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Photorefractive Keratectomy (PRK)

laser eye surgery that corrects nearsightedness, farsightedness, and astigmatism by reshaping the cornea

The number of different vision correction procedures can be overwhelming. While you may have heard of LASIK, you might not have come across the term Photorefractive Keratectomy (PRK).

This article will give you a better understanding of PRK, whether it could be a solution for you, and how it compares to LASIK.

What Do I Need to Know About Photorefractive Keratectomy (PRK)?

PRK is a type of laser eye surgery that corrects nearsightedness, farsightedness, and astigmatism by reshaping the cornea. It is a minimally invasive procedure that involves removing the outer layer of the cornea, called the epithelium, and then using a laser to reshape the cornea. The outer layer typically fully regenerates in about 4-7 days.

During the procedure, the surgeon will remove the epithelium (a thin layer of tissue that covers the external surface of your cornea) from the cornea using a brush or sometimes a laser beam. In certain situations a diluted alcohol solution may also be used.

The laser will then be used to reshape the corneal surface, following a custom map created by your eye doctor and based on your individual prescription. This procedure will correct your vision according to your personal prescription.

Once the laser reshaping is complete, the epithelium will heal and re-grow over the next several days.

The procedure has been successfully used since the late 1980s and has evolved over the years to become a safe and effective alternative to LASIK.

Unlike LASIK, PRK does not involve creating a corneal flap, making it a good option for patients with thin corneas or other corneal conditions that would make them poor candidates for LASIK.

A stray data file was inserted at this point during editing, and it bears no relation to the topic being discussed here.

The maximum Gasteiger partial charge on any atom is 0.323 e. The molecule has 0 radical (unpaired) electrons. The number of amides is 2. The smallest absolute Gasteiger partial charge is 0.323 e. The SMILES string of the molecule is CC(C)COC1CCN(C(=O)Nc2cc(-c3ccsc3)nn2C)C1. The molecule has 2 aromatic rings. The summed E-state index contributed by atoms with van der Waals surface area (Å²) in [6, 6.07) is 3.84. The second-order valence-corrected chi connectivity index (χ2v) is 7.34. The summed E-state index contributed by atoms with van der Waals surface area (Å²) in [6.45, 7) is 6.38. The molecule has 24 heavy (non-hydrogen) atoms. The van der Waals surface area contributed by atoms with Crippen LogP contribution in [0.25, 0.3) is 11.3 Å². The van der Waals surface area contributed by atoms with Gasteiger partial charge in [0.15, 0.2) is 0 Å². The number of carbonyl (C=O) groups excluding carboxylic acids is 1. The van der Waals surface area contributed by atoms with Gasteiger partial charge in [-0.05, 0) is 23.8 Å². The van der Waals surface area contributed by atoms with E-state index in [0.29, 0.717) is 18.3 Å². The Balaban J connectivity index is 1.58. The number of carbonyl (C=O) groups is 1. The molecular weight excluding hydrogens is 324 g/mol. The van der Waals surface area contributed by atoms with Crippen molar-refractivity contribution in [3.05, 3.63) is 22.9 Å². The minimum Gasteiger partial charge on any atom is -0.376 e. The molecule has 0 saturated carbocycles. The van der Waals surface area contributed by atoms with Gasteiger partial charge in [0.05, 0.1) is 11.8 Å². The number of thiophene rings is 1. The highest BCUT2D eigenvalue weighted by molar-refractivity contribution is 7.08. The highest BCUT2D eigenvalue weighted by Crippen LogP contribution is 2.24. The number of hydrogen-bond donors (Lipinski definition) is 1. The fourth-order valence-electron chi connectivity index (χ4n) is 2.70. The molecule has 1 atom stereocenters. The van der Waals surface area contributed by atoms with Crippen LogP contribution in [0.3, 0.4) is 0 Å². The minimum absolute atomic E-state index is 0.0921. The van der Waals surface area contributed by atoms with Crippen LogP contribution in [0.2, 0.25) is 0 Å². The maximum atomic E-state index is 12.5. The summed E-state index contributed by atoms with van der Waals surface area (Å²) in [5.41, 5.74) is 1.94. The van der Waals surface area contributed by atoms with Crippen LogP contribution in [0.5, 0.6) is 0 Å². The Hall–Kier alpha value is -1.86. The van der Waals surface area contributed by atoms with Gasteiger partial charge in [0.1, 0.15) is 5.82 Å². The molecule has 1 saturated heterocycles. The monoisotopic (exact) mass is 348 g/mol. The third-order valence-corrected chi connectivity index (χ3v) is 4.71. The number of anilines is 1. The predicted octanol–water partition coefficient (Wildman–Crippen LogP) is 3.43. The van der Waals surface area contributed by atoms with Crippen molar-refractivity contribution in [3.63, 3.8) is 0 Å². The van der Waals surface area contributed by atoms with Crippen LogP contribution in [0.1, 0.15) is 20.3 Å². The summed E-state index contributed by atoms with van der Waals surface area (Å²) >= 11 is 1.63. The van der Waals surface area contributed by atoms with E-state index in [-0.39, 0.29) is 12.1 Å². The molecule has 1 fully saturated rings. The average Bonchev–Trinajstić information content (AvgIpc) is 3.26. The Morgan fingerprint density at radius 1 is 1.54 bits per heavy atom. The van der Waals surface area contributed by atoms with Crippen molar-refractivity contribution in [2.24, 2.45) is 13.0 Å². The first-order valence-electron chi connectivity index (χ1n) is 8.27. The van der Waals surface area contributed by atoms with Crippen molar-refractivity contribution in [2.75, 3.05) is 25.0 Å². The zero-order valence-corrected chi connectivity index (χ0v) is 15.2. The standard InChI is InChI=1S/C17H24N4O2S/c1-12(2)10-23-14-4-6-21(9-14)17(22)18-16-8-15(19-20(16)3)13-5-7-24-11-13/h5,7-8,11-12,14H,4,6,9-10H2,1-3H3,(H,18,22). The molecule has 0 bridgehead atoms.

Contoura PRK Lasik

What Happens during Photorefractive Keratectomy (PRK)?

The PRK procedure is performed on an outpatient basis and typically takes about 15 minutes to complete.
Before the procedure, your eye surgeon will administer a local anesthetic to numb your eye. You will also be given a mild sedative to help you relax.

Once your eye surgeon has removed the epithelium, a laser is used to reshape the corneal tissue according to your prescription. A contact lens will then be placed over your eye to protect your corneal and help the eye to heal and re-grow the epithelium.

You will receive instructions about the healing process and what you should do to allow your eye to heal optimally.

Dr. Ilan Cohen Has Performed Over 80,000 Vision Correction Procedures.

Dr. Cohen is a fellowship-trained cornea specialist and has devoted his career to fine-tuning and perfecting surgical techniques that can change your vision and your life. This is perhaps the reason that more than 1,000 physicians have chosen him for the correction of their own vision.

Photorefractive Keratectomy (PRK) – Risks and Benefits

There are several benefits to PRK, including:

No corneal flap and flap-related complications: Unlike LASIK, PRK does not involve creating a corneal flap (making a small circular incision that allows to separate and lift the cornea for treatment). This can reduce the risk of complications such as flap displacement, irregular flaps or infection.

Safe for thin corneas: PRK is a good option for patients with thin corneas or other corneal conditions that would make them poor candidates for LASIK.

Quick healing time: Most patients experience significant improvement in their vision within the first few days after the procedure, with full recovery taking about a few weeks.